I have been very fortunate to have visited much of Brazil. In 1989, my first trip was in solidarity with the Kayapo people of the Para Region. Their villages and homes were threatened by the construction of a massive dam on the Xingu River. The Xingu is a tributary to the Amazon. The dam, to be built in Altamira, a city far from their homes, was supported by the World Bank.
Working with a team of volunteers, led by David Suzuki and his wife Tara Cullis, we raised $80,000 to support the largest Pan-Amazonian gathering of tribes in history. That fundraising success was largely thanks to Gordon Lightfoot donating his time and enormous talent for concerts in Ottawa, Toronto and Vancouver.
Having raised the money, we decided to attend in solidarity with the efforts of Paiakan and the Indigenous peoples. That effort led to the World Bank rejecting the funding for the dam. It was a huge victory, but decades later the dam went ahead without World Bank support.
The experiences connected me with a Harvard University-based group called Cultural Survival. Its goal was to ensure that Indigenous cultures were not lost through colonization and exploitation. They asked me to help establish a Canadian wing of the group, working with Indigenous peoples around the world and in Canada. The commitment to Indigenous self-government and self-determination became key in my life.
It also led to two more visits to the Amazon, helping to source ethically harvested rainforest products to benefit indigenous and local people.
For Brazilians in major cities of the south, visiting the Amazon is as rare as it is for Canadians in Toronto or Vancouver to visit our Arctic. Bother are enormous territories critical to the Earth’s climate. And both are imperilled by the climate crisis.
And this year, both have been on fire.
Brazil also played a key role in global efforts to confront the climate emergency – when we still had a chance to avoid that emergency and hold climate change to something far more manageable. Brazil hosted the 1992 Earth Summit, held in Rio de Janeiro. There, all the leaders from every country on earth gathered to commit to reducing fossil fuel use and protecting forests to avoid disaster. I was there. And then I attended the Rio plus 5 gatherings where we hammered out a set of principles to chart a new course – to create a new relationship, synergistic and nurturing between all peoples of the earth and between the natural world and other species. The Earth Charter is the source of the six Green values that govern our party.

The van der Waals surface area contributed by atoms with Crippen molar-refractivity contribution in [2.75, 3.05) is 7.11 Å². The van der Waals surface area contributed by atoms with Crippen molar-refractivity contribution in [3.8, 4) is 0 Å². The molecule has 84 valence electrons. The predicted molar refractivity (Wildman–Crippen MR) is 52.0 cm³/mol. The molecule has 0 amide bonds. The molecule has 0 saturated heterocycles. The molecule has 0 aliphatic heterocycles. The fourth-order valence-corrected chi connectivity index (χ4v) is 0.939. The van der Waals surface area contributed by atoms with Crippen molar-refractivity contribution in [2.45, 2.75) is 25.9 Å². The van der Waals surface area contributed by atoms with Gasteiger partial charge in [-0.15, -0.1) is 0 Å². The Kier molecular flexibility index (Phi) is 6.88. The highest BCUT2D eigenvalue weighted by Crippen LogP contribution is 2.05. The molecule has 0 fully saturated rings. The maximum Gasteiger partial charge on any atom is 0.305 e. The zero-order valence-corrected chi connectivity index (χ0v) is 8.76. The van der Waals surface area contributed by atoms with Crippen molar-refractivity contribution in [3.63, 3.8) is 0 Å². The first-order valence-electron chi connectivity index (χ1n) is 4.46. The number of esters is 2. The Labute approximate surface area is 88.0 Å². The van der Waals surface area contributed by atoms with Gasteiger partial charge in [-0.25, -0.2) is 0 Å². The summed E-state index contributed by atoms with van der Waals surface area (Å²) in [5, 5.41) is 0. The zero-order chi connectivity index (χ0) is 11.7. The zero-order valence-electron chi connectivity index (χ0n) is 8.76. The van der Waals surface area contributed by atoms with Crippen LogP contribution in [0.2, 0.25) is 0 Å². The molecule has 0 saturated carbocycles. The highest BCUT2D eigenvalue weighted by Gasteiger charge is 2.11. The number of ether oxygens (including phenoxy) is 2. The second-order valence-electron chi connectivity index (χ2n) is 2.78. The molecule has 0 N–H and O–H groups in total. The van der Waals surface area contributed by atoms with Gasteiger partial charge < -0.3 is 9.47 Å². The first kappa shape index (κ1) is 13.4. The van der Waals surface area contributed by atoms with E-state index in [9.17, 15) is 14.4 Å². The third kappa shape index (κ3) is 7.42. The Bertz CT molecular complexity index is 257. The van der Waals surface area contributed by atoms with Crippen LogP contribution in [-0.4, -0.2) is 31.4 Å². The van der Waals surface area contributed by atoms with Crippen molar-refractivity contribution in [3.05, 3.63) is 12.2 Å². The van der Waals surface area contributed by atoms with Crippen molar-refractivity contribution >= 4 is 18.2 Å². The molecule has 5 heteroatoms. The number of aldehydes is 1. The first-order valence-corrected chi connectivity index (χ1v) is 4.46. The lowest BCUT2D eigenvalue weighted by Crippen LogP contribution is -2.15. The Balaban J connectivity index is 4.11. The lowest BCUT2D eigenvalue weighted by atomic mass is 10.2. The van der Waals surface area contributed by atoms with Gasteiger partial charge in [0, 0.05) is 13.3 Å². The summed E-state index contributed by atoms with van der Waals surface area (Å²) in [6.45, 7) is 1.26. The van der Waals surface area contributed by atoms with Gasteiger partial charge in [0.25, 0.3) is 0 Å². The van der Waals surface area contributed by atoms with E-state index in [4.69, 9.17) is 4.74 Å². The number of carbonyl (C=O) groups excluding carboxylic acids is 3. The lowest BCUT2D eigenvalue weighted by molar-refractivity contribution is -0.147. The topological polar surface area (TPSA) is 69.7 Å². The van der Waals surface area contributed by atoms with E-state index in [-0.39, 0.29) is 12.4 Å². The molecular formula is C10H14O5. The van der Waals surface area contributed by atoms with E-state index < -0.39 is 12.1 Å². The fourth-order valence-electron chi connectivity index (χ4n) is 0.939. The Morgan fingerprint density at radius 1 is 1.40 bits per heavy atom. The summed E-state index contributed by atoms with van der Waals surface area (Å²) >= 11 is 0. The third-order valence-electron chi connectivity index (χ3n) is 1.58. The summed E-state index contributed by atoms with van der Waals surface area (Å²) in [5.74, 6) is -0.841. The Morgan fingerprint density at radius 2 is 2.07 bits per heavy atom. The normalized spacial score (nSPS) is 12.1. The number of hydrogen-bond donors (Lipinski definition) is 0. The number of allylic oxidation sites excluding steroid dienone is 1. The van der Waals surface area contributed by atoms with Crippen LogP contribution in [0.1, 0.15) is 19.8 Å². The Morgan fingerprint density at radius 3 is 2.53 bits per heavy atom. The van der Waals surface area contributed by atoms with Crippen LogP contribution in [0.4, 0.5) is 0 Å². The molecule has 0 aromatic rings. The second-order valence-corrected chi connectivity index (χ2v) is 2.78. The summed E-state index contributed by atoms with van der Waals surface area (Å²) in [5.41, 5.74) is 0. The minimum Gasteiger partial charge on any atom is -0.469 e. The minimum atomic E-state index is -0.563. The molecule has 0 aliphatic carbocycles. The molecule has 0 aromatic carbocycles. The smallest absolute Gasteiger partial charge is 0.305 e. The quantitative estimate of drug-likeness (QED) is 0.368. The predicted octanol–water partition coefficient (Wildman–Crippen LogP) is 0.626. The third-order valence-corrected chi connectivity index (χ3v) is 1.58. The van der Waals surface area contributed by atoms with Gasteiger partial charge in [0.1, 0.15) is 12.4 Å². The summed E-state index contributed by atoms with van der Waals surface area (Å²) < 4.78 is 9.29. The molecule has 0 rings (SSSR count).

My last trip to Brazil was to Sao Paulo where the Global Greens gathered as we do globally every seven years.
I cherish every trip I have made to Brazil. My Green Brazilian colleagues, including Gilberto Gil and Marina Silva, are extraordinary. Time in the Amazon is beyond description. Mystical and magical.
And now we know that the current government of Brazil is willing to loot and burn a region that is the lungs of the planet. We must call for the world community to make protecting the Amazon our concern. We must find ways to reach out, inform the world and press Brazil through all available means to act now and protect its forests and Indigenous peoples.